Hob Splashbacks and Cooker Hoods
Once you’ve chosen the perfect hob, you’ll need to consider what’s going around it. Splashbacks and cooker hoods are an important addition to any kitchen – we’ll explain why here.
Do I Need a Hob Splashback?
If you’re changing your hob anyway, it’s well worth considering your splashback. Perhaps your old hob was in a different location, or you’d like a new splashback which matches in size or style. They’re the perfect finishing touch, and can really tie a kitchen’s look together.
If you value your kitchen decor and want to maintain a clean cooking area, a hob splashback is essential. These screens are fitted to the wall behind your hob. They capture splatters caused by boiling sauces, grease from sizzling bacon, and other bits of food which would otherwise end up on your wall. They also prevent damage to your wallpaper or paint from the heat or condensation. Some choose to install an additional splashback behind the sink, since this is another messy area.
Types of Splashback
Many hob manufacturers have ventured into the world of splashbacks. Each type has different advantages and disadvantages, but all are designed to protect the wall and make cleaning easier.
A traditional type of splashback. Many kitchens already have wall tile upstands behind the worktops, so adding tiles above the hob is a natural progression.
- Tiles available to suit all budgets.
- Consistent look, since they can match the tiles around the room.
- Completely flexible in terms of size. Decide how wide and how high up the wall you want your splashback to go – it’s possible to stretch it right up to the cooker hood.
- Many different styles and colour combinations available. A great way to get creative and add a focal point.
- If you’re not too handy, you’ll need a tiler to fit yours. And even if you’re a fan of DIY, they still take more work to install than other splashback types.
- Food can get trapped in the edges and grout, making cleaning more difficult.
- The grout will need maintenance to keep it looking its best.
Tile splashbacks have a consistent look, since they can match the tiles around the room.
Usually made from a single sheet of glass, these splashbacks are available in transparent and coloured variations. To avoid cracking from the heat of your hob, it’s vital you choose a toughened, or ‘tempered’, design. The highest quality designs often also have thicker glass for additional strength.
- Contemporary splashback which matches any colour scheme. Choose from transparent, textured, coloured and coloured behind the glass styles.
- They reflect light beautifully, making a kitchen look bigger and brighter.
- Hygienic – easy to wipe clean and stain resistant.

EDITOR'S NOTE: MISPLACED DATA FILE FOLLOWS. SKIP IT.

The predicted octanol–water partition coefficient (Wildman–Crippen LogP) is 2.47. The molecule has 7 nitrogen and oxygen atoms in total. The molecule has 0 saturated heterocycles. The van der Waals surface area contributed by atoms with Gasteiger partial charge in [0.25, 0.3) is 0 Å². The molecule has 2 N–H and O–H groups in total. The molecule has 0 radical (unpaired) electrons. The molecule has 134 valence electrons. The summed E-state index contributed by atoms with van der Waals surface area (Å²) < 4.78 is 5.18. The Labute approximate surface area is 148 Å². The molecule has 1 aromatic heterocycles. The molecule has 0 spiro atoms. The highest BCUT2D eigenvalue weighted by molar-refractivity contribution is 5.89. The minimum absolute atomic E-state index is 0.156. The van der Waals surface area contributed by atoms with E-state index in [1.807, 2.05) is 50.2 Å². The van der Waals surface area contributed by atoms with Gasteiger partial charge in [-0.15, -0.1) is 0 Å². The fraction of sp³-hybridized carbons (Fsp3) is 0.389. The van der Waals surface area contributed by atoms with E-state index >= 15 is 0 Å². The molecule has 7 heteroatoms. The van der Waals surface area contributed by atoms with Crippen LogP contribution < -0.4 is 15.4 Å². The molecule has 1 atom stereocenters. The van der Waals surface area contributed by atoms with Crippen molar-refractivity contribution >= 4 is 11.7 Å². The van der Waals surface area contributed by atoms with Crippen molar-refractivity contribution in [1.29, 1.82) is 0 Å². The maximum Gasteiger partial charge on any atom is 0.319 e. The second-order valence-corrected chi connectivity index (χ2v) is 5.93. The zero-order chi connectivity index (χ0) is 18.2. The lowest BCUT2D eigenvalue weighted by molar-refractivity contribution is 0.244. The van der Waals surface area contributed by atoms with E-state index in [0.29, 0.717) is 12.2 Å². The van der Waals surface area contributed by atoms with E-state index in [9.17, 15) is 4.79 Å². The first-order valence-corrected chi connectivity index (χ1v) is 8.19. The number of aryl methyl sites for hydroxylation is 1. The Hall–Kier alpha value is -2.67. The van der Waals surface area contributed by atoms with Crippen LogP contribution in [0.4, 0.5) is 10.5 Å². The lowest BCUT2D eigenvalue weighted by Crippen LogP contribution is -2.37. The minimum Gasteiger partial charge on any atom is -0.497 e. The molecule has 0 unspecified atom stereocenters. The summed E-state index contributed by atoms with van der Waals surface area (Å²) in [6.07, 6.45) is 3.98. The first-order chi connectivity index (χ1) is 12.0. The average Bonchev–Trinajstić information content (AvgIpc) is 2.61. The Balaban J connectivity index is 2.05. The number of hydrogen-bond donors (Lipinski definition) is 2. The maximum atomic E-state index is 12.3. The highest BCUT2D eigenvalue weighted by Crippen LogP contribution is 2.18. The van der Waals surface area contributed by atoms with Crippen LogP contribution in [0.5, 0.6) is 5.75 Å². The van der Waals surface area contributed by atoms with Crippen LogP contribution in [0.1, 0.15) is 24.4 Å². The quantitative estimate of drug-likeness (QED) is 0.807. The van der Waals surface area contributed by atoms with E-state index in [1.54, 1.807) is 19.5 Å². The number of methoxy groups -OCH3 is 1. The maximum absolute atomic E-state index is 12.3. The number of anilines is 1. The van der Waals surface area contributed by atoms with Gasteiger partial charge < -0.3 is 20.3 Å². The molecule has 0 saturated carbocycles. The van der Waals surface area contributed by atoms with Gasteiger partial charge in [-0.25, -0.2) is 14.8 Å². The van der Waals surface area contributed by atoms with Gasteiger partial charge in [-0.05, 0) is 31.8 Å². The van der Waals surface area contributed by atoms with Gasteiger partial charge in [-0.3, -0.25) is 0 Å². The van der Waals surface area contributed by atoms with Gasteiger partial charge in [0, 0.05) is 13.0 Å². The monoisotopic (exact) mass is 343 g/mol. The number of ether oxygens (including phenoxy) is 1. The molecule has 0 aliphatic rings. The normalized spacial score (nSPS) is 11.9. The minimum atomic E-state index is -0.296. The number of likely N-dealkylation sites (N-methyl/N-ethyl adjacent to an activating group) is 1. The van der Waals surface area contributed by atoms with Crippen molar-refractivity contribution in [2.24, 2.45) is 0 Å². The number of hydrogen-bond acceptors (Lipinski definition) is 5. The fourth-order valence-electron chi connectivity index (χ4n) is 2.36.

- Requires no maintenance once fitted.
- They tend to come with a fixing kit and self-adhesive backing, so you’ll probably have everything you need.
- Toughened versions are extremely heat resistant – some manufacturers promise to protect against temperatures as high as 200°c.
- Fitting can be fiddly and requires a lot of care.
- Can be pricey for a hardwearing tempered glass design. Made-to-measure sizes are particularly expensive.
- While cleaning away food marks is easy, keeping them shiny and smear-free is more difficult.
Glass splashbacks are available in transparent and coloured variations.
With stainless steel appliances becoming increasingly popular, it’s no surprise many people want a stylish splashback to match. Stainless steel gives a modern, professional kitchen effect.
- Creates a bold style statement which can
match your hob and/or cooker hood.
- Easy to wipe food off.
- A wide choice on offer from many retailers.
- Designs available to fit most budgets.
- Their modern design might not suit all kitchens.
- While they are durable against serious damage, stainless steel can scratch and mark easily.
- Can be prone to showing up fingerprints and water marks.
Stainless steel gives a modern, professional kitchen effect.
Acrylic splashbacks are often cut to size, and many people choose to continue the splashback over a larger area so it acts as an upstand too. Look for a fire rated acrylic, since normal plastic shouldn’t be used in close proximity to your hob. Alternatively, you could cover the acrylic with a transparent piece of glass.
- A cheap alternative to glass, with a similar visual effect.
- Available in a rainbow of different colours.
- Usually cut to measure, so you can choose the exact size and shape you want.
- Repels dust better than glass or stainless steel.
- Light and easy to install.
- Easy to clean – not prone to smudges and marks.
A cheap alternative to glass, with a similar visual effect.
- Can be difficult to find a heat proof, fire rated version.
- Scratches easily.
- Has a cheaper ‘feel’ than glass.
Other Types of Splashback
There are plenty of options when it comes to choosing a splashback. Some people choose to simply leave the painted wall, although this does leave it vulnerable to damage from grease, food stains and condensation.
MDF can also be used as a budget option. It’s coated in a range of laminate effects to give the impression of exotic woods, marble or granite.